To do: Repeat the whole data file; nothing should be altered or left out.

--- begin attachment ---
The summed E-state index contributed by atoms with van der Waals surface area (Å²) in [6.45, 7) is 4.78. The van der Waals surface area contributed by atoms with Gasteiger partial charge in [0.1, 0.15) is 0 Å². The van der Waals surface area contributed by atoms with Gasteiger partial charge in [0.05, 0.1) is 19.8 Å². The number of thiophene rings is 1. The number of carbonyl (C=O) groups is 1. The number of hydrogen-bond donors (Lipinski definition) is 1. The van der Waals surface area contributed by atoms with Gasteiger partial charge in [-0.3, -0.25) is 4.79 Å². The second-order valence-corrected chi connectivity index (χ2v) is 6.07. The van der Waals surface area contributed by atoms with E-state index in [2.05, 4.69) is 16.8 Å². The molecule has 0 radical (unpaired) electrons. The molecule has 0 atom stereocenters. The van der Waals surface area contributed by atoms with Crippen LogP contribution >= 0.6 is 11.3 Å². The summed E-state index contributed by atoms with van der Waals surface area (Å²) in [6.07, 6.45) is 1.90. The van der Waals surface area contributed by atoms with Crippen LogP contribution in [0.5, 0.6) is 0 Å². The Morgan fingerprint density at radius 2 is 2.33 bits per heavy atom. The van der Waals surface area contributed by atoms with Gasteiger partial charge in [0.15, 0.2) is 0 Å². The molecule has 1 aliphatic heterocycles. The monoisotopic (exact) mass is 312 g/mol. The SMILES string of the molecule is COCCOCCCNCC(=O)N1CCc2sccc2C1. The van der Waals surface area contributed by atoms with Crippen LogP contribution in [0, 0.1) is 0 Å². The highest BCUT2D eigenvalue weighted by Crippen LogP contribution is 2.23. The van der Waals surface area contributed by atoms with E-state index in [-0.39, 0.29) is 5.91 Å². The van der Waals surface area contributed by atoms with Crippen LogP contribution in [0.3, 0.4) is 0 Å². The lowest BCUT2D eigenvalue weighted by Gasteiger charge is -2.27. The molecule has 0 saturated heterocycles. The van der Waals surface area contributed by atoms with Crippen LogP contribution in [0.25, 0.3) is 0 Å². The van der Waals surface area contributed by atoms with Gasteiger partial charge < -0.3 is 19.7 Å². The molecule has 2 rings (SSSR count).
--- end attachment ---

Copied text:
The summed E-state index contributed by atoms with van der Waals surface area (Å²) in [6.45, 7) is 4.78. The van der Waals surface area contributed by atoms with Gasteiger partial charge in [0.1, 0.15) is 0 Å². The van der Waals surface area contributed by atoms with Gasteiger partial charge in [0.05, 0.1) is 19.8 Å². The number of thiophene rings is 1. The number of carbonyl (C=O) groups is 1. The number of hydrogen-bond donors (Lipinski definition) is 1. The van der Waals surface area contributed by atoms with Gasteiger partial charge in [-0.3, -0.25) is 4.79 Å². The second-order valence-corrected chi connectivity index (χ2v) is 6.07. The van der Waals surface area contributed by atoms with E-state index in [2.05, 4.69) is 16.8 Å². The molecule has 0 radical (unpaired) electrons. The molecule has 0 atom stereocenters. The van der Waals surface area contributed by atoms with Crippen LogP contribution >= 0.6 is 11.3 Å². The summed E-state index contributed by atoms with van der Waals surface area (Å²) in [6.07, 6.45) is 1.90. The van der Waals surface area contributed by atoms with Crippen LogP contribution in [0.5, 0.6) is 0 Å². The Morgan fingerprint density at radius 2 is 2.33 bits per heavy atom. The van der Waals surface area contributed by atoms with Gasteiger partial charge in [0.15, 0.2) is 0 Å². The molecule has 1 aliphatic heterocycles. The monoisotopic (exact) mass is 312 g/mol. The SMILES string of the molecule is COCCOCCCNCC(=O)N1CCc2sccc2C1. The van der Waals surface area contributed by atoms with Crippen LogP contribution in [0, 0.1) is 0 Å². The highest BCUT2D eigenvalue weighted by Crippen LogP contribution is 2.23. The van der Waals surface area contributed by atoms with E-state index in [-0.39, 0.29) is 5.91 Å². The van der Waals surface area contributed by atoms with Crippen LogP contribution in [0.3, 0.4) is 0 Å². The lowest BCUT2D eigenvalue weighted by Gasteiger charge is -2.27. The molecule has 0 saturated heterocycles. The van der Waals surface area contributed by atoms with Crippen LogP contribution in [0.25, 0.3) is 0 Å². The van der Waals surface area contributed by atoms with Gasteiger partial charge < -0.3 is 19.7 Å². The molecule has 2 rings (SSSR count).